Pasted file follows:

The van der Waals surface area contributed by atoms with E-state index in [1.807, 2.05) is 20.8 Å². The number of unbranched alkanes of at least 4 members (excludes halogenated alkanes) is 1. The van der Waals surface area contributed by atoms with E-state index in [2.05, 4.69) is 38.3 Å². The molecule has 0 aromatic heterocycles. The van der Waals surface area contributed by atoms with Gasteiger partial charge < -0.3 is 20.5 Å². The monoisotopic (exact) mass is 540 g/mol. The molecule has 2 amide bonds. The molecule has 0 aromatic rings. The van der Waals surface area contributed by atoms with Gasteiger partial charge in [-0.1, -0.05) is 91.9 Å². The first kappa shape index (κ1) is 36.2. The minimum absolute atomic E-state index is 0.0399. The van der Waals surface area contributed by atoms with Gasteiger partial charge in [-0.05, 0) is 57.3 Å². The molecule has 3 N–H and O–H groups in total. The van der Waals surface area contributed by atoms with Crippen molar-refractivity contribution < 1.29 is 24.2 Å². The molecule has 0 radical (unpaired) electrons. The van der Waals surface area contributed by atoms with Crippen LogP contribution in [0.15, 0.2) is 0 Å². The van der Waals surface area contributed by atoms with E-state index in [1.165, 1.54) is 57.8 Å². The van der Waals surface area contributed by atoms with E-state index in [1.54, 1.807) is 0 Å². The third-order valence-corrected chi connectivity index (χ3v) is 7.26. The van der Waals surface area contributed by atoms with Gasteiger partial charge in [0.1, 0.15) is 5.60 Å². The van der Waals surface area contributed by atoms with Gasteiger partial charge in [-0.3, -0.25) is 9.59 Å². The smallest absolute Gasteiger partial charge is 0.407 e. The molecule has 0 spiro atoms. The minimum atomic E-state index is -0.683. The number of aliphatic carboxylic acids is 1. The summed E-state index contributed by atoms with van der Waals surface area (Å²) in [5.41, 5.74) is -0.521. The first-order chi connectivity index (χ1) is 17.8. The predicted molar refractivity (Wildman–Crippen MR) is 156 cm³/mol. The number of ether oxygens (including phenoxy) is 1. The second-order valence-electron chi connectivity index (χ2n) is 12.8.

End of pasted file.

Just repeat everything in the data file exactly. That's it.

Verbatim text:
The van der Waals surface area contributed by atoms with E-state index in [1.807, 2.05) is 20.8 Å². The number of unbranched alkanes of at least 4 members (excludes halogenated alkanes) is 1. The van der Waals surface area contributed by atoms with E-state index in [2.05, 4.69) is 38.3 Å². The molecule has 0 aromatic heterocycles. The van der Waals surface area contributed by atoms with Gasteiger partial charge < -0.3 is 20.5 Å². The monoisotopic (exact) mass is 540 g/mol. The molecule has 2 amide bonds. The molecule has 0 aromatic rings. The van der Waals surface area contributed by atoms with Gasteiger partial charge in [-0.1, -0.05) is 91.9 Å². The first kappa shape index (κ1) is 36.2. The minimum absolute atomic E-state index is 0.0399. The van der Waals surface area contributed by atoms with Gasteiger partial charge in [-0.05, 0) is 57.3 Å². The molecule has 3 N–H and O–H groups in total. The van der Waals surface area contributed by atoms with Crippen molar-refractivity contribution < 1.29 is 24.2 Å². The molecule has 0 radical (unpaired) electrons. The van der Waals surface area contributed by atoms with Crippen LogP contribution in [0.15, 0.2) is 0 Å². The van der Waals surface area contributed by atoms with E-state index in [1.165, 1.54) is 57.8 Å². The van der Waals surface area contributed by atoms with E-state index in [1.54, 1.807) is 0 Å². The third-order valence-corrected chi connectivity index (χ3v) is 7.26. The van der Waals surface area contributed by atoms with Gasteiger partial charge in [0.1, 0.15) is 5.60 Å². The van der Waals surface area contributed by atoms with Gasteiger partial charge in [-0.3, -0.25) is 9.59 Å². The smallest absolute Gasteiger partial charge is 0.407 e. The molecule has 0 spiro atoms. The minimum atomic E-state index is -0.683. The number of aliphatic carboxylic acids is 1. The summed E-state index contributed by atoms with van der Waals surface area (Å²) in [5.41, 5.74) is -0.521. The first-order chi connectivity index (χ1) is 17.8. The predicted molar refractivity (Wildman–Crippen MR) is 156 cm³/mol. The number of ether oxygens (including phenoxy) is 1. The second-order valence-electron chi connectivity index (χ2n) is 12.8.